She's got a point, to be honest. We're free yet we're not free to report things. THEY CONTROL EVERYTHING. Anything contrary to the interests of a certain group of people will never make it out of the press. Even if it does reach the people, most of them will not believe it. Because it is heavily conflicting with the standard narrative they're always fed with. Their thoughts are already hijacked using mass mental manipulation. This conditioning will hold back people from accepting the truth. I can't say for sure, but I think their minds are so messed up that they can't distinguish anymore between truth and falsehood. Furthermore, Truth has an ugly face. Lies are always beautiful compared to it.

"You can try your luck, nonetheless. You can turn your camera on, I'll tell you everything in front of it. Wanna try it out?"

I remained silent, with my head hung downwards.

Ms. Lipika continued, "Mr. Harish, media is a tool for manipulation, not a tool for truth. I'm sure you know this better than me since you're involved with the media."

I just came to realize why journalists write huge articles about stupid little things. Because we'll lose our job if we say the truth. And based on the ugliness of the truth we tell, we may get jailed or even killed. I think it's for the best that we go with the flow. I don't want to get out of my comfort zone. Nobody wants to get killed, do they? Let the oppressed continue to be oppressed.

A month later, the documentary film was completed and published. Everyone appreciated it greatly. They thanked me for making such an informative documentary on the works done by the said organization. I also got a promotion shortly thereafter. Although the documentary was very elaborate, no 'dark secrets' were revealed in it. In the end, I wasn't brave enough to 'try my luck'. And so everyone who saw my documentary instantly became a well-wisher of the organization. Everyone praised the 'noble' works done by them. The organization sent me and Kundal 'some' money as a token of gratitude for publicizing their good works. I heard Kundal didn't take the money since it was 'money of dishonesty.'

Some questions continued bothering me long after I left the facility. Why did they tell about all those things to some random journalists? It just doesn't make sense. Or is it that they tried conducting a psychological experiment and used me and Kundal as lab rats for it? Well, it doesn't matter anymore. So I stopped caring about finding their answers.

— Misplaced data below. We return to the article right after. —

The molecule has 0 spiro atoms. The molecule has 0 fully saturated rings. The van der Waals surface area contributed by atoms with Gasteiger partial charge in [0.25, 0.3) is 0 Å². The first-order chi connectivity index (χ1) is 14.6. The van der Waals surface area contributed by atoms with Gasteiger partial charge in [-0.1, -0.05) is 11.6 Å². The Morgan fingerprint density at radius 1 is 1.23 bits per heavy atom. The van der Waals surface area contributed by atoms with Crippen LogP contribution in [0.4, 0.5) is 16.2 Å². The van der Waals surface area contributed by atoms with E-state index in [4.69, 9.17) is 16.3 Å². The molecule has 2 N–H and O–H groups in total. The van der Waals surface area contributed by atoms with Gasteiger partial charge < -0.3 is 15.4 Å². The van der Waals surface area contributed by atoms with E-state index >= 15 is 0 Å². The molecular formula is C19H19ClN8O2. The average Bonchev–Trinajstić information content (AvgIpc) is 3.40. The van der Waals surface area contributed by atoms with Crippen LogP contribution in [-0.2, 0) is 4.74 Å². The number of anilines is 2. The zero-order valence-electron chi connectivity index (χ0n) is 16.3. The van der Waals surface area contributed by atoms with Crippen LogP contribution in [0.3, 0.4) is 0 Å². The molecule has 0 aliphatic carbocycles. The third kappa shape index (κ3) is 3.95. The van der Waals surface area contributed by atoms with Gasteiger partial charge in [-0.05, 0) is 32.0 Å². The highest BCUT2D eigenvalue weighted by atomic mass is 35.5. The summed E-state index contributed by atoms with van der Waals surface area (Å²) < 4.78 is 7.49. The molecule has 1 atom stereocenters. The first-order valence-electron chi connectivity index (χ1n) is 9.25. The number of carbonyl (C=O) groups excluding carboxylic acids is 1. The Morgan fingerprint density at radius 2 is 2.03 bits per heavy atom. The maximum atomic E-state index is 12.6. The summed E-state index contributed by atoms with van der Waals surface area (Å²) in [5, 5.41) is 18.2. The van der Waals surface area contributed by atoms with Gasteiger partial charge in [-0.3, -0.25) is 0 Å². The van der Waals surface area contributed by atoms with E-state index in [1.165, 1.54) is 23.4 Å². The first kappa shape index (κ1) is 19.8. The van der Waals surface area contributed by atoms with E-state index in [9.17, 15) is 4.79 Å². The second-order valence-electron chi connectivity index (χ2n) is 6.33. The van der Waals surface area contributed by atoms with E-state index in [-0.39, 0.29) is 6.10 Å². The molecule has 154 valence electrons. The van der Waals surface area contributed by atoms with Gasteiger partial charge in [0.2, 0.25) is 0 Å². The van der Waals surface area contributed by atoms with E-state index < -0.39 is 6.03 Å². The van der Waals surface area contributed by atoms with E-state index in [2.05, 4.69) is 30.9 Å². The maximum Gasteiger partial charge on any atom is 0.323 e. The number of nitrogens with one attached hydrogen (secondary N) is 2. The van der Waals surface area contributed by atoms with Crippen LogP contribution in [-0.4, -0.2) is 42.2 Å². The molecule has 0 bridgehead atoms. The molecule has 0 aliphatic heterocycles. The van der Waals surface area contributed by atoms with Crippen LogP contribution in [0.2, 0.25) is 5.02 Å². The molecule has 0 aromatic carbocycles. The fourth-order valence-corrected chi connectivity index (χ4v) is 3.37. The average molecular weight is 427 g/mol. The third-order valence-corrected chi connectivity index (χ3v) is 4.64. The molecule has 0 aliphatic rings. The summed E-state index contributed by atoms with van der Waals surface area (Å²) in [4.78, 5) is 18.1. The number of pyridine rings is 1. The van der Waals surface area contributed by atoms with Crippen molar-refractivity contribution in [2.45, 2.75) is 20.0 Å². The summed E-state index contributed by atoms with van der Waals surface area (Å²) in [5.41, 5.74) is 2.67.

Was it a good idea - not 'trying my luck'? I was confused about this for quite some time. But now I've made up my mind. I've finally straightened out my thoughts. No matter what they're doing behind the curtains, they're doing a great job in the outside. The world should appreciate the organization's endeavor to alleviate poverty and empower women. There's a probability that they may get nominated for the Nobel Prize very soon. It'll be fun to see them win a Nobel Prize in economics.


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6 Reviews


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Reviews: 6

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Tue Feb 02, 2021 5:31 pm
Patrita wrote a review...



Hi AbduBinSaj8,

It took me a while to get the message. It is a surprising piece of writing cause you start reading with one idea in mind and you get other ideas during the way. By end of the text, you finally get it.

I do agree that performative feminism can be very toxic.

Just a few comments on how to improve the text, but they are only suggestions:
-I think you could try to make it sound a bit less conspirational cause the idea you want to convey is totally valid but it gets weakened by some cliches such as the repetition of the word propaganda.

-the amount of sarcasm seems to be not well-defined.. at the beginning of the narrative there are less sarcastic comments but they increase during the text...I would place a few more in the beginning cause they add funny bites to the story.

-what's exactly the opinion of the journalist? it seems to me that he is very shocked with the way that company works but at the same time he is surprised that Kundal is declining the job offer

Thank you for sharing and for making think about such an important topic. Keep writing!




AbduBinSaj8 says...